In the Game pp 117-135 | Cite as

Reading and Rereading the Game

Reflections on West Indies Cricket
  • Michael Arthur
  • Jennifer Scanlon

Abstract

As with other sports under consideration in this volume, cricket is both a game and a source of entertainment and identity. Although largely absent in the American sports lineup, cricket occupies a central position in the consciousness of people who lived—or whose ancestors lived—under British colonial rule around the world. It has, as a result, always been tied to colonial and postcolonial struggles on and off the field; its fans have always found meaning in a broad social context. In this essay, two different voices emerge and then merge in an attempt to explore contemporary West Indian cricket and its discontents.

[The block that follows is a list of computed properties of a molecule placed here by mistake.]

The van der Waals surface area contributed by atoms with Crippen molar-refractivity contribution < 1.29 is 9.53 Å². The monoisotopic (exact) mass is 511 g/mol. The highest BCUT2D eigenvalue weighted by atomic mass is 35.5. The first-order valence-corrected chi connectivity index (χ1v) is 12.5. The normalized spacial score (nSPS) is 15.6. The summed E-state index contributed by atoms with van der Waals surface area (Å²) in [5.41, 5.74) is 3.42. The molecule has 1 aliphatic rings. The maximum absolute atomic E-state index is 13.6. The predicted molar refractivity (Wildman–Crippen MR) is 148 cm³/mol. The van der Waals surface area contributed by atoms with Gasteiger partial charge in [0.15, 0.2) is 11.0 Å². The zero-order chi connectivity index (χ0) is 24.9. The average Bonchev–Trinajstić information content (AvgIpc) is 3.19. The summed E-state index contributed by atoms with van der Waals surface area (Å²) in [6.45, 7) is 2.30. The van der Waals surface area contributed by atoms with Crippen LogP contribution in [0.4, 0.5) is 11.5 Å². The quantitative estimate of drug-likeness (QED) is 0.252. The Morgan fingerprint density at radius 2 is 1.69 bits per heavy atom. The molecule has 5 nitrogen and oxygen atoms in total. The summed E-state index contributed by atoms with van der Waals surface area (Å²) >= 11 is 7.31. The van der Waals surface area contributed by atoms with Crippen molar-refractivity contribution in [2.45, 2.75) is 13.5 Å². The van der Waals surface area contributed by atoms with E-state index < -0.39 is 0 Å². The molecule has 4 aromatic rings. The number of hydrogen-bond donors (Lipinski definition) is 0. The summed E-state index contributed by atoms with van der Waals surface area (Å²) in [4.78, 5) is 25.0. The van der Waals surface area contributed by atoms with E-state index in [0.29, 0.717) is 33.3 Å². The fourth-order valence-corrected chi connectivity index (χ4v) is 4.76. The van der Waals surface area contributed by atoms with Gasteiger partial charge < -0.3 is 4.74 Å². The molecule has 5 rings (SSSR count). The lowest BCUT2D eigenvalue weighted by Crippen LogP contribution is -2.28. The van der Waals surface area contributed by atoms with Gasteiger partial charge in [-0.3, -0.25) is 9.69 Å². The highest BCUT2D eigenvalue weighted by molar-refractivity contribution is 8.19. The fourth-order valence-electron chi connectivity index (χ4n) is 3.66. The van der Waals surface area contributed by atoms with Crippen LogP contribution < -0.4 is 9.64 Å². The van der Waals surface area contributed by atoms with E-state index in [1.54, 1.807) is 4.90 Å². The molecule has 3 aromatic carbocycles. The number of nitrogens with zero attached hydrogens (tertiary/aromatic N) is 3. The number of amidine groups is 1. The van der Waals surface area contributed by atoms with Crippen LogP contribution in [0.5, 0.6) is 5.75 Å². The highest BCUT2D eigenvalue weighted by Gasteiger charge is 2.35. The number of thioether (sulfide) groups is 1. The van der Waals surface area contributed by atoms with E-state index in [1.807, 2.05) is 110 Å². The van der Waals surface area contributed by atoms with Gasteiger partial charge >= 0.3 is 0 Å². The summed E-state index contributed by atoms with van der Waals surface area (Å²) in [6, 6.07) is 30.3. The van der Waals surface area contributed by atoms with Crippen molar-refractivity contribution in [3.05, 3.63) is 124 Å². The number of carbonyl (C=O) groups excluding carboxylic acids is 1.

Keywords

Sugar Beach Trench Arena Argentina 

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Notes

  1. 2.
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    James quoted in Hilary McD. Beckles, The Development of West Indies Cricket: Volume I, The Age of Nationalism (Kingston: University Press of the West Indies, 1998), 175.Google Scholar
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    C. L. R. James, Beyond a Boundary (Durham, NC: Duke University Press, 1998).Google Scholar
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Copyright information

© Amy Bass 2005

Authors and Affiliations

  • Michael Arthur
  • Jennifer Scanlon

There are no affiliations available

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